Safety is job one. Put safety first. Safety is no accident. These are all slogans you've probably heard a hundred times before. Unfortunately, each and every one of us tends to become complacent over time, eventually putting ourselves in a potentially dangerous situation. Many times, we do so when no one else is in the immediate area or when working alone. This is where a bad situation can quickly take a turn for the worse. Let's review a few cases from our Forensic Casebook department as examples.

  • Situation: Upon his return, the supervisor notices the technician was not at the top of the pole. Soon thereafter, he hears moaning and quickly finds the victim at the bottom of the ladder in apparent distress. He calls 911, but the man dies at the scene. Result: Routine task of installing a temporary power system turns deadly for one unsuspecting field technician.

  • Situation: A victim is discovered lying unconscious and unresponsive, face down, on a wet surface by a co-worker. Result: Journeyman electrician is killed while performing maintenance on high-voltage transformer.

  • Situation: Two welders find an electrician unconscious in front of the transformer enclosure and are unable to revive him. Result: Switchgear malfunction results in an electrician's death.

    What do these unfortunate stories have in common? All three victims were working alone when they made contact with energized equipment and/or conductors. Would faster co-worker response or professional medical assistance have prevented any of these deaths? No one can say for sure, but they might have.

    Many of us have experienced near misses over the years and lived to tell about them. Others, like those mentioned above, have not been so fortunate. What these stories also teach us is that it doesn't matter how much experience you have working on electrical systems. If you put yourself in a bad situation, you could easily become the next statistic. Speaking of government stats, here are some important numbers to take note of, as compiled by the U.S. Bureau of Labor Statistics.

  • 586 (number of U.S. electrical workers electrocuted between 1992 and 2003).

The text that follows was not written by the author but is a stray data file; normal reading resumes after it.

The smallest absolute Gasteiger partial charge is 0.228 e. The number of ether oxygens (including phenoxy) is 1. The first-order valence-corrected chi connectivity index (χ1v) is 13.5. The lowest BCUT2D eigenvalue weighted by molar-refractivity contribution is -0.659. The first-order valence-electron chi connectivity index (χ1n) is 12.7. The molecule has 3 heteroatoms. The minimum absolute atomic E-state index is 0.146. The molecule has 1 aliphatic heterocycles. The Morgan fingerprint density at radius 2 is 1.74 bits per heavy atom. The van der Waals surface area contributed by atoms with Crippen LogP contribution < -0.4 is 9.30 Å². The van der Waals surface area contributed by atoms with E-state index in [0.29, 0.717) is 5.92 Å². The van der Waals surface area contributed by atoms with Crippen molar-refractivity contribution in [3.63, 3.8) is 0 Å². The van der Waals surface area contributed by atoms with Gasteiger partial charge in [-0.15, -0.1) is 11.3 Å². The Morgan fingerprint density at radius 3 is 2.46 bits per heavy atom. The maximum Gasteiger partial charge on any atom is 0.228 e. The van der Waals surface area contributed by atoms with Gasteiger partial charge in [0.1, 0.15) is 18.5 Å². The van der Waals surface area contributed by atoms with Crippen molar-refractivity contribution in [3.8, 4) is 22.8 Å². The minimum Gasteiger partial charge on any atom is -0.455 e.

• 58% (percentage of those noted above due to direct or indirect contact with energized electrical wiring and equipment).

  • When the operating voltage was known, more than one-third of the electrical workers were working on 600V or less systems.

These statistics help broaden our view of just how dangerous performing electrical work on a regular basis can be. That's why you must work as hard as possible to never let your guard down when working on or near energized equipment. Although much of your own safety and well-being rests on your own shoulders, there are others out there working hard to help you stay safe. Taking a look at some other safety-related numbers can prove this to be true.

The latest revision cycle for NFPA 70E, “Standard for Electrical Safety in the Workplace,” with 579 proposals and 801 comments, is a good case in point. Addressing the safe work practices and personal protective equipment requirements to safeguard personnel from the hazards of electric shock, arc flash, and arc blast, the revised edition of NFPA 70E (8th edition) is scheduled for publication in 2009. For an in-depth look at the proposed changes, turn to the cover story (on page 34) for more details. If you're not already familiar with this standard or are currently not following its recommended safe work practices and procedures, you're selling yourself short on the safety front. Read up, so you don't become the next statistic.